# Error-detecting Self-repairing Program

Your task is to create a program where if any one character is deleted, it will detect which character was deleted and then re-insert the deleted character in its own source file.

For instance, if your program is RadiationHardened and it is modified to RadiaionHardened, then your program must output that the 5th byte (0-indexed) was modified and then the program source must be RadiationHardened immediately after execution.

## Notes and rules

• You may assume that exactly one character was deleted in the source code before execution. Behavior for the unmodified program is undefined.
• You may assume the changed byte will be deleted, not transposed, inserted, or replaced.
• In the case of a run of multiple of the same character, you may report either the first or the last index of the run, but be consistent about which you use. For example baaad being deleted to baad can report either 1 or 3 (zero indexed), but must be the same throughout the entire program.
• You do not need to write out the entire source to its own file. You need only re-insert the deleted byte.
• Unlike the typical rules for radiation-hardened quines, detecting the changed byte from reading the program's own source code is fair game.
• You can output the changed byte index through any reasonable format. Be consistent about whether it is 0-indexed or 1-indexed or any other notation. You may even output a number within a template string.

This is so the shortest program wins.

Good luck!

EDIT1: changed requirement from replacement to deletion

EDIT2: added rule for runs of duplicates

• This is a lot harder than handling arbitrary deletions. Most non-esolangs are obviously out (it's usually impossible to write any program that remains syntactially valid under any one-byte modification). Even Fungeoids are mostly thwarted (they can't do anything if the 0th byte is changed into a quit program command). I thought maybe one of two IPs could survive in something like Fission but its * command kills all of the IPs. Cardinal can't do it either, because of @. – Lynn Feb 23 '19 at 19:50
• This might be turned into a code-challenge where each program is allowed to declare a list of bytes that are protected against radiation (but no more than -- say -- 50% of the total size). A simple scoring system could be to count each radiation-protected byte as 10 bytes, or something like that. – Arnauld Feb 23 '19 at 22:48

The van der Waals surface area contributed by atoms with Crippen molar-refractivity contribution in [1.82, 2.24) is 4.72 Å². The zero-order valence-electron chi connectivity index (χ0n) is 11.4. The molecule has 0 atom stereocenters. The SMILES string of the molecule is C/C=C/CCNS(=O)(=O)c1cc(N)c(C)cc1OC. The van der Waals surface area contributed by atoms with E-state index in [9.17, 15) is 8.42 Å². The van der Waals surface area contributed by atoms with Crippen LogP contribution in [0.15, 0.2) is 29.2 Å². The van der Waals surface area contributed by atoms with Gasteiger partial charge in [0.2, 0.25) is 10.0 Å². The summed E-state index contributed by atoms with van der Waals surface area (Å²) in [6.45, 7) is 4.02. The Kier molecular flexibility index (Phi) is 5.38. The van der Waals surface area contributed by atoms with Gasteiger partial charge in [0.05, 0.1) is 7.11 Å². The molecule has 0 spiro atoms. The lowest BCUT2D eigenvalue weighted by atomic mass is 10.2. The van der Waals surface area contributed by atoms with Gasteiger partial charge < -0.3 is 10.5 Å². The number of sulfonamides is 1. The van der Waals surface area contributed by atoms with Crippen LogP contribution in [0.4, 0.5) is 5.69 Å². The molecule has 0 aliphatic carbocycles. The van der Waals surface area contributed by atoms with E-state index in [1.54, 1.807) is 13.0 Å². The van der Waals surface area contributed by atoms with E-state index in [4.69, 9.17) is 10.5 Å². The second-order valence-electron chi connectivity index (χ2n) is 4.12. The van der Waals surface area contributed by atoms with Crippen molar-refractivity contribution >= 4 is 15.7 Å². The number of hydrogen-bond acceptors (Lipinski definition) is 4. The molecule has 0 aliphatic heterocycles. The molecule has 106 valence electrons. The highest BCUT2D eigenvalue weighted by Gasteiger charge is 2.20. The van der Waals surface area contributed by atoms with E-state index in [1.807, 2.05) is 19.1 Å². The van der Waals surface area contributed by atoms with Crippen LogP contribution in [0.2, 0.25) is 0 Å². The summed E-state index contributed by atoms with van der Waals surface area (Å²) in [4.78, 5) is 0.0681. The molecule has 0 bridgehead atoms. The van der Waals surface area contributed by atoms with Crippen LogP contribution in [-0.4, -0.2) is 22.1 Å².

• (But that may lead to some trivial and not very interesting answers.) – Arnauld Feb 23 '19 at 22:54
• @JoKing, reporting either as missing is fine, as long as it's consistent. – Beefster Feb 25 '19 at 16:56
• "You may require the file to be named a certain name and be run from a specific directory" - be careful, someone can just require that the filename be the correct program... – ASCII-only Feb 28 '19 at 22:55

# Befunge-98 (FBBI), 344 296 248 bytes

20020xxnngg33%%!!2200gg''00--3300gg33%%!!4400gg55%%!!22kk++55##rr55kk::00gg\\11pp00gg\\11++11pp22++00::pp00gg\\11++00gg--!!zz!!22**++00::gg00gg8844**--!!55++jj..''gg::00rr00::gg\\--..''220011''0011::''002211''223311''00441144kkppgg11001100::99oo@@



Try it online!

Befunge-98 is the first esoteric language that I could find that was both 2D and had file output. This is a full solution (with a trailing newline) stored in a file named as a tab character. It outputs as 0-indexed, and outputs the first index in a run of characters (though there's only ever pairs).

There's a few golfs to be made, especially as there are 15 no-ops in the code, now just one no-op! I will be working on making this shorter, with the goal of getting to or below 200 bytes.

• Oh wow! I didn't think this was possible – MilkyWay90 Mar 1 '19 at 2:36

# Unefunge-98 (PyFunge), 118 bytes

22xx00##rr33kk::gg\\11--pp22++00ppgg\\11++gg--!!zz!!22**--00gg::gg8844**--!!22++jj##''rr++..gg''2200pp0011--00::99oo@@


Try it online!

Verification!

While golfing my Befunge-98 answer, I realised I could save some bytes by porting it over to Unefunge, since I would only have to worry about the one dimension rather than the two. This also opened up a lot of possible shortcuts and golfs, which made the new solution much much smaller.

### Explanation (de-duplicated):

2x        Set the delta of the movement to 2
This means the pointer moves 2 cells every step
This will also initialise a counter as 2 (unless a 2 has been removed)
0       Create the cell counter  (This will be stored at cell 0)
#r     Enter the loop
3k:                 Create 3 more copies of the counter
g                Get the cell at the counter's position
\1-p            Put it in the cell before that position
2+0p        Add 2 to the counter and put it in cell 0
g       Get the cell at the counter's position
\1+g   Get the next cell
-!z!2*      If they are identical, push two, else 0
--    Subtract it from the total counter
0g:g84*-!   If the next character is a space
2+j  r   Exit loop
j#'    Else jump back to the start

Once the loop is over
+      Add the negative counter to the total counter
.     And print
'20p          Replace the 2 in cell 0 that was overwritten
o   Write to a file named
9    Tab
01-       The cells from -1 to
g              The total number of cells
@  And exit the program